oa Molecular Diagnosis and Vaccines - Comparative evaluation of mecA gene detection with phenotypic conventional testing for methicillin resistant Staphylococcus aureus
|Article Title||Comparative evaluation of mecA gene detection with phenotypic conventional testing for methicillin resistant Staphylococcus aureus|
|© Publisher:||Egyptian Association of Immunologists|
|Journal||Molecular Diagnosis and Vaccines|
|Affiliations||1 Clinical Pathology Department, Faculty of Medicine, Zagazig University|
|Publication Date||Jan 2005|
|Pages||37 - 45|
|Keyword(s)||infection management, mecA Gene Detection, Methicillin resistant Staphylococcus aureus, nosocomial infection, Phenotypic Conventional Testing and pyogenic infection|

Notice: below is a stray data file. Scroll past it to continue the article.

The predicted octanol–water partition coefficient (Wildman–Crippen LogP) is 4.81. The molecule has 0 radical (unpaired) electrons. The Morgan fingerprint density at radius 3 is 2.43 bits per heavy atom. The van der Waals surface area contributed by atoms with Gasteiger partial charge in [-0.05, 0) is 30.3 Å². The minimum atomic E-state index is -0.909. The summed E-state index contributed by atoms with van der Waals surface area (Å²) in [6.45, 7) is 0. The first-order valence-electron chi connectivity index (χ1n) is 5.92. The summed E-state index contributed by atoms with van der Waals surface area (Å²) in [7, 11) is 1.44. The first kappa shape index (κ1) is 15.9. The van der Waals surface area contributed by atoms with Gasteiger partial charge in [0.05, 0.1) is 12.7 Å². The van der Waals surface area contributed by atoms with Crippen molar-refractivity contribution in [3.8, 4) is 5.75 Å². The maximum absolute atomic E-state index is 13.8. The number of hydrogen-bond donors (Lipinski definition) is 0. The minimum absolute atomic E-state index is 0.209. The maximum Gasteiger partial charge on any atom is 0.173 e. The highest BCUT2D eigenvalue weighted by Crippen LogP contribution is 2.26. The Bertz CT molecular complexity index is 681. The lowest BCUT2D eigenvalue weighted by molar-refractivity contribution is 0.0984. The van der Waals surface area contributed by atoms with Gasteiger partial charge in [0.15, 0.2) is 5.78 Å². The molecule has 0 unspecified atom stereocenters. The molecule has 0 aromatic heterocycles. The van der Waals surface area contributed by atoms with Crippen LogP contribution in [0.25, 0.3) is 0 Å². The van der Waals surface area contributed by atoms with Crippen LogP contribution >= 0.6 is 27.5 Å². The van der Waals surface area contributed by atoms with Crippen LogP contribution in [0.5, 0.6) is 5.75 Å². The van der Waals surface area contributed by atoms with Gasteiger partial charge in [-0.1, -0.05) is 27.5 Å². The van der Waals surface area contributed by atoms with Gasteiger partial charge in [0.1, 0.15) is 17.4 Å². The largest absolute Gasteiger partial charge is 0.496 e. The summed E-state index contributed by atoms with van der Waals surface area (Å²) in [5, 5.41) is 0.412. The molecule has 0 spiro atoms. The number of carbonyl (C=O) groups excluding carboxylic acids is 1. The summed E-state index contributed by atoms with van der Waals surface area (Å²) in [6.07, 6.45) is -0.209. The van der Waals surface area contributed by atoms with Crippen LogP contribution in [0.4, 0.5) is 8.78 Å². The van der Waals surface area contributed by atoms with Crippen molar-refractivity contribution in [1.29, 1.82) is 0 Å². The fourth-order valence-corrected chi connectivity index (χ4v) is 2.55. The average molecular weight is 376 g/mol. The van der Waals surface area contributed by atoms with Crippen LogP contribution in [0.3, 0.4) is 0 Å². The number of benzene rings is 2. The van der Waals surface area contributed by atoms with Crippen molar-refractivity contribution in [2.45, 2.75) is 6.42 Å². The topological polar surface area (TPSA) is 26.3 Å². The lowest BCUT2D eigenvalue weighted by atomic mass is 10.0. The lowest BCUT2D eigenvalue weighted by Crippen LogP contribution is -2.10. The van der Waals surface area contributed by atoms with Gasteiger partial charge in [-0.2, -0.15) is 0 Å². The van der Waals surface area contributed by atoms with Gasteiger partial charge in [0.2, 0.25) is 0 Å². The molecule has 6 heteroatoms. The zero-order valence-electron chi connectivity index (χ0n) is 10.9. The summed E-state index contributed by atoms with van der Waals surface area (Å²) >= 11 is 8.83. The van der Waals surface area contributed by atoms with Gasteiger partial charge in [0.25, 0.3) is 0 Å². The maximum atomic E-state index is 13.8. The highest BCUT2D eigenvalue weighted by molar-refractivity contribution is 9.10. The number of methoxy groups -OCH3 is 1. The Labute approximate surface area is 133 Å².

Early detection of methicillin resistant Staph. aureus (MRSA) is critical for both the management of infected patients and the timely institation of appropriate infection control measures. To compare conventional phenotypic methods for detection of MRSA in routine laboratory practice with the wellestablished molecular method, mecA gene detection, this study was conducted on 50 patients with pyogenic infections. Samples were cultured on selective media and isolated Staph. aureus was identified using standard methods. MRSA isolates were identified using disc diffusion, salt agar screen test and BBL crystal MRSA ID system. Polymerase Chain Reaction (PCR) with primers specific for mecA gene was done for all isolates. MRSA was identified in 33.3% of the isolates by mecA-PCR as compared to 25%, 27.8% and 27.8 by the disc diffusion and agar screen and BBL crystal methods respectively. When mecA was used as gold standard the sensitivity was 75%, 83.3% and 83.3% for the disc diffusion, salt agar screen and BBL crystal method respectively and the specificity was 100% for all. It is concluded that although mecA-PCR is a reliable method for diagnosis of methicillin resistance Staph. aureus, the rapid and cheap conventional tests offer an acceptable alternative for smaller, non reference laboratories and reduce the dependency on PCR in larger laboratories for routine confirmation.
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